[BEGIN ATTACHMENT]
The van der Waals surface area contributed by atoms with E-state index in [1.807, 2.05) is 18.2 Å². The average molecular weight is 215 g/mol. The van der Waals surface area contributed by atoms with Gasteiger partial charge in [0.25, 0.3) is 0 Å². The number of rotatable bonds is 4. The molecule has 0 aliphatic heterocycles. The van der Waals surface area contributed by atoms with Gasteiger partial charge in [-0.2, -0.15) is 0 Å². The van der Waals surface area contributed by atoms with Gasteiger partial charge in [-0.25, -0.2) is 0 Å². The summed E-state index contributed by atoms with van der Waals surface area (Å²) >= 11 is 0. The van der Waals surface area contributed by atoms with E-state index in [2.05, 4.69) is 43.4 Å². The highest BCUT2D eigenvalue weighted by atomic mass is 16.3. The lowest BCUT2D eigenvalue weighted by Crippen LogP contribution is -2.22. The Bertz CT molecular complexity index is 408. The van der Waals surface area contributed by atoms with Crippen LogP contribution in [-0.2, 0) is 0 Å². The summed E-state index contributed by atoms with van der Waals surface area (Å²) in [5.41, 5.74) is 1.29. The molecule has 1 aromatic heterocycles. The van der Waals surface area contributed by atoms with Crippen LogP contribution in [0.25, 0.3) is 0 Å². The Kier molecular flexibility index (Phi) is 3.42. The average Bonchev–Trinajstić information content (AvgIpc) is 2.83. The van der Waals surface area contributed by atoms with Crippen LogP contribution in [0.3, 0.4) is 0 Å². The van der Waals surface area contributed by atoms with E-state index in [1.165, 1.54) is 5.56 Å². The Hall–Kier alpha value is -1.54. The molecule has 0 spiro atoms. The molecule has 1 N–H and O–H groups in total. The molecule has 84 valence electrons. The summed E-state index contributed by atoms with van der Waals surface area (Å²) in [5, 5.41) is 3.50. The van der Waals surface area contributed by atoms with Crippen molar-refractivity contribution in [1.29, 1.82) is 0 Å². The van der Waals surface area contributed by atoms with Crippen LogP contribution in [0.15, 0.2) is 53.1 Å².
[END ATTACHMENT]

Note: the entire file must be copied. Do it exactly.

The van der Waals surface area contributed by atoms with E-state index in [1.807, 2.05) is 18.2 Å². The average molecular weight is 215 g/mol. The van der Waals surface area contributed by atoms with Gasteiger partial charge in [0.25, 0.3) is 0 Å². The number of rotatable bonds is 4. The molecule has 0 aliphatic heterocycles. The van der Waals surface area contributed by atoms with Gasteiger partial charge in [-0.2, -0.15) is 0 Å². The van der Waals surface area contributed by atoms with Gasteiger partial charge in [-0.25, -0.2) is 0 Å². The summed E-state index contributed by atoms with van der Waals surface area (Å²) >= 11 is 0. The van der Waals surface area contributed by atoms with E-state index in [2.05, 4.69) is 43.4 Å². The highest BCUT2D eigenvalue weighted by atomic mass is 16.3. The lowest BCUT2D eigenvalue weighted by Crippen LogP contribution is -2.22. The Bertz CT molecular complexity index is 408. The van der Waals surface area contributed by atoms with Crippen LogP contribution in [-0.2, 0) is 0 Å². The summed E-state index contributed by atoms with van der Waals surface area (Å²) in [5.41, 5.74) is 1.29. The molecule has 1 aromatic heterocycles. The van der Waals surface area contributed by atoms with Crippen LogP contribution in [0.25, 0.3) is 0 Å². The Kier molecular flexibility index (Phi) is 3.42. The average Bonchev–Trinajstić information content (AvgIpc) is 2.83. The van der Waals surface area contributed by atoms with Crippen LogP contribution in [0.3, 0.4) is 0 Å². The van der Waals surface area contributed by atoms with E-state index in [1.165, 1.54) is 5.56 Å². The Hall–Kier alpha value is -1.54. The molecule has 0 spiro atoms. The molecule has 1 N–H and O–H groups in total. The molecule has 84 valence electrons. The summed E-state index contributed by atoms with van der Waals surface area (Å²) in [5, 5.41) is 3.50. The van der Waals surface area contributed by atoms with Crippen molar-refractivity contribution in [1.29, 1.82) is 0 Å². The van der Waals surface area contributed by atoms with Crippen LogP contribution in [0.15, 0.2) is 53.1 Å².